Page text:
And while we’re talking about interesting posts elsewhere I must add one by Paul Davidson on his Is That in the Bible? (Exploring the Judeo-Christian Scriptures) blog. His recent post is Did Mark Invent the Sea of Galilee? It’s an interesting discussion on why the author of the second gospel decided to call that lake a sea. Paul Davidson brings in a range of sources into the discussion. About the only one he doesn’t reference is the possibility (according to some) that the theological or parabolic adventures on that “sea” were based on Paul’s career.
One message is clear (at least to me): the author is writing a creative narrative rich in theological symbolism.
Matthew Ferguson has posted an excellent outline of how ancient historians and biographers testified to their sources or eyewitness testimony in ways we scarcely find in any of the New Testament writings: Eyewitness Recollections in Greco-Roman Biography versus the Anonymity of the Gospels. It’s a topic I’ve addressed here before but not for a while now and Matthew goes into much more detail than my earlier posts.
To move from sublime historical methods and understanding into the …. “spiritual”, let’s say …. On the Jesus Blog Rafael Rodríguez discusses some difficulties he has with Arthur Dewey’s chapter, “The Eyewitness of History: Visionary Consciousness in the Fourth Gospel”, in Jesus in Johannine Tradition. RR’s post is “eyewitness” in Johannine tradition.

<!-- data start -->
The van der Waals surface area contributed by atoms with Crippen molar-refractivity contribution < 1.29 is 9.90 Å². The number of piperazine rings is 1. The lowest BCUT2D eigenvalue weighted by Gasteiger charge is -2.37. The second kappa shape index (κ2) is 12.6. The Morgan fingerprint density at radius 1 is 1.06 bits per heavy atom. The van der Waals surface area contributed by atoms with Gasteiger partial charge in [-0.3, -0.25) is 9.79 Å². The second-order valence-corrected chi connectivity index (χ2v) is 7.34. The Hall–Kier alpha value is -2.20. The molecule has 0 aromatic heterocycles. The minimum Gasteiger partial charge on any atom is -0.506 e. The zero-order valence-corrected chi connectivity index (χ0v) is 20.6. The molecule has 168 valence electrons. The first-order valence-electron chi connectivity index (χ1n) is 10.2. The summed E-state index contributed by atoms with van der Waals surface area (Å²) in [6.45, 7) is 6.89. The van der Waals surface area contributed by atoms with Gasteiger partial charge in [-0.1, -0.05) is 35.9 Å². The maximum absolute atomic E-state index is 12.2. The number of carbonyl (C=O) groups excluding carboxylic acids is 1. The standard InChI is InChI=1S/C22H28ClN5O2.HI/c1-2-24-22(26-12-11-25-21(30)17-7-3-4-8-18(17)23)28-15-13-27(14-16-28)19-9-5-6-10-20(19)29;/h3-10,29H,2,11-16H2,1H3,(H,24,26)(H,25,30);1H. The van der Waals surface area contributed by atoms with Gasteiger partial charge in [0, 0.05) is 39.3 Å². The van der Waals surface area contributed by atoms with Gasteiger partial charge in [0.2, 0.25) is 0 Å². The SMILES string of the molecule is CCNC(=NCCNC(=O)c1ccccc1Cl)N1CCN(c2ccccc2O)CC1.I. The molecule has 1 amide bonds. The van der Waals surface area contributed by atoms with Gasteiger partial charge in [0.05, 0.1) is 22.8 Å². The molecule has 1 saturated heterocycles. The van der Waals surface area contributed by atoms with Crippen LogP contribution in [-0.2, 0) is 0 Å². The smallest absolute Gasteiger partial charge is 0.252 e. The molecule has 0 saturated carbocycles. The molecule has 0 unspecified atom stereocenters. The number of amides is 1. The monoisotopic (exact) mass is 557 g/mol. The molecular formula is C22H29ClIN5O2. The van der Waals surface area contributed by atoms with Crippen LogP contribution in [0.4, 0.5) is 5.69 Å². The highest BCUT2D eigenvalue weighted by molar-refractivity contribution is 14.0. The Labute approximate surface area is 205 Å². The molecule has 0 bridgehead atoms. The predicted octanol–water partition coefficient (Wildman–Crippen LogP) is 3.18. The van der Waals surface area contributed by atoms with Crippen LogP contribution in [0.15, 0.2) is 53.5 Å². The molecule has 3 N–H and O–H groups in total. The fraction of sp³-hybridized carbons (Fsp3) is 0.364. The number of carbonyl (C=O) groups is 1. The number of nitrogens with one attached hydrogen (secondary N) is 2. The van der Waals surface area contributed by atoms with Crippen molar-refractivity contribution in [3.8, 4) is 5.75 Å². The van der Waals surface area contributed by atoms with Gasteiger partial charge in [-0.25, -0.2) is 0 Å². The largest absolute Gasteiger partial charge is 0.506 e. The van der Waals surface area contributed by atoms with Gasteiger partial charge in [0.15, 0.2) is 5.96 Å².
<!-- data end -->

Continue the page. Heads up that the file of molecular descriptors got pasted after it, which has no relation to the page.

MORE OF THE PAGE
I am very willing to admit I may have misunderstood key points (it is written in jargon that theologians apparently find meaningful) but it sounds to me as if the arguments is that an eyewitness in the Gospel of John is someone who has not seen the events with his or her own eyes but has been given spiritual understanding of the meaning of a story he or she read or heard about. Or at least if what they have heard or read about is the crucifixion of Jesus.
On the other hand, if someone did see the crucifixion with their own eyes, they would NOT be an eyewitness because the Spirit of God did not give them an understanding of the theological meaning of that event.
Somehow I’m reminded of Edmund Cohen’s The Mind of the Bible Believer and where he discusses the “logicide” of the faithful. To make the Bible “meaningful” and “good” for today’s readers the meanings of words have to be turned inside out. So “love” and “hate” are reversed; so are “death” and “life”, and so forth. Looks like theologians also have the ability to turn an eyewitness into someone who was not an eyewitness. And that this sort of “spiritual insight” comes packaged in an essay with “history” in its title . . . well, someone else might be able to find the words to express a coherent thought.